Marc: Absolutely. So some good points to ponder there as we're talking about not making assumptions for retirement. And of course, if you've got questions or some concerns, you need a little bit of help, you want to get a second opinion on a plan you might have, or even the first opinion if you've never taken the time to do so, reach out to the team, go to the website, pfgprivatewealth.com. That's pfgprivatewealth.com. You can click on the podcast link right there at the top of the page. There's a blog. And there's a contact section where you can send us an email to the show if you'd like to do that as well. You can find all those goodies at pfgprivatewealth.com. And like I said, if you want to send an email question, feel free to do so. And we've got one this week, we're going to toss out to you guys. Bo sent one and he said, "Fellas, I need about $5,000 to live on each month in retirement and my social security and pension is looking about to be $5,300 a month. You think that means I can leave my 401k behind to my son? What do you guys think?"
So there's a couple of things with this question. Ultimately backing up a little bit, we're always concerned when people provide flat numbers like this. I think I've been doing this since '07 and John you've probably been doing it at least as long, I think an an extra year. I don't know if I've ever seen anybody come in with $5,000 a month flat on expenses. It's an awfully convenient number. And so first thing-
Marc: Well, he does say, "I need a [inaudible 00:15:58]," I guess, so we'll give him the benefit, but yeah.
Nick: The first thing that we like to do is kind of peel back those numbers and make sure one of the things that we've learned kind of throughout these years of doing this are that sometimes when people post questions like this, some people think pre-tax and some people think net of taxes. And so first backing up to see in reality, depending upon how they're calculating the numbers, that $5,000 expense number might actually be closer to 6,000 or 6,500. And then the social security and the pension numbers may be net versus gross. So the first things that we'll make sure that they understand will be, from a cost of living standpoint and projecting out the numbers for the social security, are they using a cost of living and which number are they using it? And then for the pension also, the same thing. I would say at this point, depending upon where the pension's coming from, if it's coming from a private company, typically we don't see cost of living's built in. If it's coming from some sort of like state or a municipality employee, then there will be some cost of living's built into that.
Nick: So making sure that they calculate inflation on both income and expenses is going to be a huge deal. So as far as being able to leave the money, the first conversation that we're going to have with them about specifically, "Hey, am I going to be able to leave my 401k money behind?" We'll be making sure that they understand how required minimum distributions work and what that looks like. So as an example, making sure that they understand that starting at age 72, they're going to have to start pulling money out of their account so that the government can tax that from an income standpoint. And that doesn't mean that the client has to spend that money. It means that they will pull it out so that they can pay the taxes and then either they can save it or they could spend it.
Nick: So just like so many other things, it's a pretty nuanced... it's a question that on the surface seems super simple like, "Hey, I did the math. My income is 5,300. My expenses are 5k. I look great. Let's just plug along. And my goal is going to be to leave my money behind for my son." So kind of diving into making sure that they first understand how those factors are going to work from a planning standpoint with things like inflation, how they understand that the required minimum distributions are going to work, pulling that money out and then really focusing and drilling down on if it's very important for them to leave money, for Bo to leave money to his son.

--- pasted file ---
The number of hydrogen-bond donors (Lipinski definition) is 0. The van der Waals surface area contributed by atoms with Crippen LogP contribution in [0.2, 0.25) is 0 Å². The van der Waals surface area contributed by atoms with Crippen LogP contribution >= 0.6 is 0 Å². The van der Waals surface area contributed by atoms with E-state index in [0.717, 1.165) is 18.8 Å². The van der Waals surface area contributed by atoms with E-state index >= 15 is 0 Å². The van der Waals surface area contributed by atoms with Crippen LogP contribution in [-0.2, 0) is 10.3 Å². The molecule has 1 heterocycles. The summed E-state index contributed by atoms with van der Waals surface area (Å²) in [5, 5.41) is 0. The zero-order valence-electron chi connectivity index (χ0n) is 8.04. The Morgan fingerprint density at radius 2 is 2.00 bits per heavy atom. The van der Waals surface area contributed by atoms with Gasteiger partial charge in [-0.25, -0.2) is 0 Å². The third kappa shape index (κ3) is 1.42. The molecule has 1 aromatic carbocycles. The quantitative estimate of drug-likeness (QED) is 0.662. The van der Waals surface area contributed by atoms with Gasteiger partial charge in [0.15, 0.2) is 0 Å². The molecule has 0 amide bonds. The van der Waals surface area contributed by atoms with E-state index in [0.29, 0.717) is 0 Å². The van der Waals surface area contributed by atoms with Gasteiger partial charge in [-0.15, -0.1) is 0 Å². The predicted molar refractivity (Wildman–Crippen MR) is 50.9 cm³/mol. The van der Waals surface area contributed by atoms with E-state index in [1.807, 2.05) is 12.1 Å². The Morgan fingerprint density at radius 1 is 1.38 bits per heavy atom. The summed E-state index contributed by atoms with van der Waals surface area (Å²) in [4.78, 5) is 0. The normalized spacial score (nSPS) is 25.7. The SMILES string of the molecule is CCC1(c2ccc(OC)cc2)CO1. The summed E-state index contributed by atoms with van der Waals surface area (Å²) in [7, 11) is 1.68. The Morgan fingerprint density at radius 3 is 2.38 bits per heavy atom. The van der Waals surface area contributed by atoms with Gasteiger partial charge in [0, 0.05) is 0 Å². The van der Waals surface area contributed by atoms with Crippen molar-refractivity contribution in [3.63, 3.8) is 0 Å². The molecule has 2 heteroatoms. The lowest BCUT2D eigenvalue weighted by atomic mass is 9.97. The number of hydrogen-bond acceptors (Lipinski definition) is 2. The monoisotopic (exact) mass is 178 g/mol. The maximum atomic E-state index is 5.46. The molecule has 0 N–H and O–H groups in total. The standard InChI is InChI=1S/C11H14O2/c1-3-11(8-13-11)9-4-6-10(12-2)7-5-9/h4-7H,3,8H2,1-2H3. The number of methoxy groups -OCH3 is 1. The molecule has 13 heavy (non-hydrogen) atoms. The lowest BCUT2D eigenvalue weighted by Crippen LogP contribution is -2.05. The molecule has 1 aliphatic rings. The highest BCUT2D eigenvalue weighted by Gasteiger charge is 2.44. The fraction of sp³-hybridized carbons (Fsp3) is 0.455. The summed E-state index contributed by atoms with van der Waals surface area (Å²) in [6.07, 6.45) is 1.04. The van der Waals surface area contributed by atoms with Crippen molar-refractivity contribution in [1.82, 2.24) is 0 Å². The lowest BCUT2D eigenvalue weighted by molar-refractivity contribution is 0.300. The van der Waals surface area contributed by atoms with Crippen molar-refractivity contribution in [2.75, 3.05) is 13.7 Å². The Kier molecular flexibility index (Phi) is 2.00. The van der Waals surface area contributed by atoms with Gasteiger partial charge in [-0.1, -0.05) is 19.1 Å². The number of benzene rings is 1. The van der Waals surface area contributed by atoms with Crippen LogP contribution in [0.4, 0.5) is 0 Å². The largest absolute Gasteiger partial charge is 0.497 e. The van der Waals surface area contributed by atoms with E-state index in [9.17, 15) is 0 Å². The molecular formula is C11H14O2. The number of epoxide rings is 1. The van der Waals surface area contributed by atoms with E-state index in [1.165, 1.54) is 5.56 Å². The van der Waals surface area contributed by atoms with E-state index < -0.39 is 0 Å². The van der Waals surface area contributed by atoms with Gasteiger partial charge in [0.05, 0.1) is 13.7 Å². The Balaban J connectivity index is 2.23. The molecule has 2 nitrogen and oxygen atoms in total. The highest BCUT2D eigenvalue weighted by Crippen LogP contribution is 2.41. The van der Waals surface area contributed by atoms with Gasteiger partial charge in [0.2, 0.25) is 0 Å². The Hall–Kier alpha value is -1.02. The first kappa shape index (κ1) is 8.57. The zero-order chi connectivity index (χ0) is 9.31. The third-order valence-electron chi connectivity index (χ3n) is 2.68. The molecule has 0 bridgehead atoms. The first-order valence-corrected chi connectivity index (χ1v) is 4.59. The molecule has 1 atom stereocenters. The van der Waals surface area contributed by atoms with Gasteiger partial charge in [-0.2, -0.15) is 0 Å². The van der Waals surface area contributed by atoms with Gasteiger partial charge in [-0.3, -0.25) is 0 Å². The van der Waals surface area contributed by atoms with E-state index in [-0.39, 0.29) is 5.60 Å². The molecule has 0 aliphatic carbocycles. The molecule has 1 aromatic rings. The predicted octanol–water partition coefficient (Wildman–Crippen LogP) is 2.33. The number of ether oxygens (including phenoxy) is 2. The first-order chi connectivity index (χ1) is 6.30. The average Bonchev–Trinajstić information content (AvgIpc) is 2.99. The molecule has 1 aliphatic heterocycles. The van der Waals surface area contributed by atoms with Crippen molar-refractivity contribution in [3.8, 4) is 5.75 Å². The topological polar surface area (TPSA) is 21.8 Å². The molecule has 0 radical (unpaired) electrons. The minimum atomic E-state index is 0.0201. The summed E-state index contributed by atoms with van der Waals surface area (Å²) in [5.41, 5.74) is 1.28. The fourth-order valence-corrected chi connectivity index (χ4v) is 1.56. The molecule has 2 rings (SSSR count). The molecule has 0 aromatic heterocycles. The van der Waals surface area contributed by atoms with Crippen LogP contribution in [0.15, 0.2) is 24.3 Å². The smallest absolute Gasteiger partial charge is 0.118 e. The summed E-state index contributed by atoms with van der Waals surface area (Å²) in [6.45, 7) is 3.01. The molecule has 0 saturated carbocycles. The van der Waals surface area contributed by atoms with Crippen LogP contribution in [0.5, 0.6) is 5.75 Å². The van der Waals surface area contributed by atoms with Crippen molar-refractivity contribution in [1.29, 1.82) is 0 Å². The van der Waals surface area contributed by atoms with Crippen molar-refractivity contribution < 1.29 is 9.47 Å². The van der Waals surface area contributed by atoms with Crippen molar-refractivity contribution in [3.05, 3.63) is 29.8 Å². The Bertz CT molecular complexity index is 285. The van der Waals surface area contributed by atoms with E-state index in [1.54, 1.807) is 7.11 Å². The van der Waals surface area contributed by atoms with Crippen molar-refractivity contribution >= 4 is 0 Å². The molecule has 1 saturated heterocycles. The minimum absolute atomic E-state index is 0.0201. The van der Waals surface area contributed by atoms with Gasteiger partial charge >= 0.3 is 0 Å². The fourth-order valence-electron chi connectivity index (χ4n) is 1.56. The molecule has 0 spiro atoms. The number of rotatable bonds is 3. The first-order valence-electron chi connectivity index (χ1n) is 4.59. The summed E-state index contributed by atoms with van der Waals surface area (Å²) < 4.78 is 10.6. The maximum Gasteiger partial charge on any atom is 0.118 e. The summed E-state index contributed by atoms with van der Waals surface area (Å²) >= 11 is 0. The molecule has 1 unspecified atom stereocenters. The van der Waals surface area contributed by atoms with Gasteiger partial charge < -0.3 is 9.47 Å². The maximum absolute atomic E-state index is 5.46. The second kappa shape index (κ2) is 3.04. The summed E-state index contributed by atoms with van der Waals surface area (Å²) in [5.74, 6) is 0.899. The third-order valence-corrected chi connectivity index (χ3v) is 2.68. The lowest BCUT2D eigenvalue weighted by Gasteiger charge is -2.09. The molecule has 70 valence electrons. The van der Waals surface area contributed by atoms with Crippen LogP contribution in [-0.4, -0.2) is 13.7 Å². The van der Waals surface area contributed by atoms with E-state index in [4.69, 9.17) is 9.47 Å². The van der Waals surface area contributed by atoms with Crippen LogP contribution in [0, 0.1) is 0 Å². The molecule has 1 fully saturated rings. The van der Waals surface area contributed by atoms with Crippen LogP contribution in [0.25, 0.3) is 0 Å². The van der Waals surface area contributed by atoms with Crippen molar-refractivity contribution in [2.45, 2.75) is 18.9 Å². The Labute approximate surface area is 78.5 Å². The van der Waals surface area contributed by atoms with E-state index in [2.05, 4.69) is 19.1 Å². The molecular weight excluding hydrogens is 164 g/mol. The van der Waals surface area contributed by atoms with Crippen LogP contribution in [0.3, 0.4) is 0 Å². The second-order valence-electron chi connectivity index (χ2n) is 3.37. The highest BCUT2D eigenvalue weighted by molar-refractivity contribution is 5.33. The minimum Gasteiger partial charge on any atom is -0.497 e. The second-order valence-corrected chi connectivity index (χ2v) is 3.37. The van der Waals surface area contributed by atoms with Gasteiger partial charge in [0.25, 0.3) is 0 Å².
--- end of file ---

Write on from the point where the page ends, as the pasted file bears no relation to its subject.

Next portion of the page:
Nick: Let's figure out what might be... is that the best way to leave the money or are there other things that we could do to leave that money? Like for example, does it make sense for him to start doing conversions to convert his traditional money to a Roth account, which can be a much more effective tool to be able to leave? What sort of income bracket is his son in? If he leaves pre-tax money, is that going to be a tax bomb for him? Those sorts of things. So on the surface, it looks like a very kind of basic question, but in reality, we're going to have to peel back and look at kind of the other factors and then really strategize to figure out ultimately what's the goal and can we find more efficient ways to accomplish that goal?
Marc: Yeah, exactly. I think the first thing that I thought when I read that was 5,000 now, what is it going to be in 10 years? So with inflation, I mean that 5,000 might be 10, so who knows? So some good thoughts there for Bo to consider. Thanks so much for the question. We certainly appreciate it. Nick, thanks for handling that one. And that's going to do it this week here on the podcast. Again, if you've got questions or concerns before you take any action, you should always check with a qualified professional like John and Nick at PFG Private Wealth. Give them a call at (813) 286-7776 or stop by the website, pfgprivatewealth.com. Don't forget to subscribe to the podcast, Retirement Planning Redefined. You can find all that information at the website. Of course, you can also just search it out on Apple, Google, Spotify, or whatever platform you like to use. And for John, Nick, I'm your host Mark. We'll see you next time here on the show. And this has been Retirement Planning Redefined.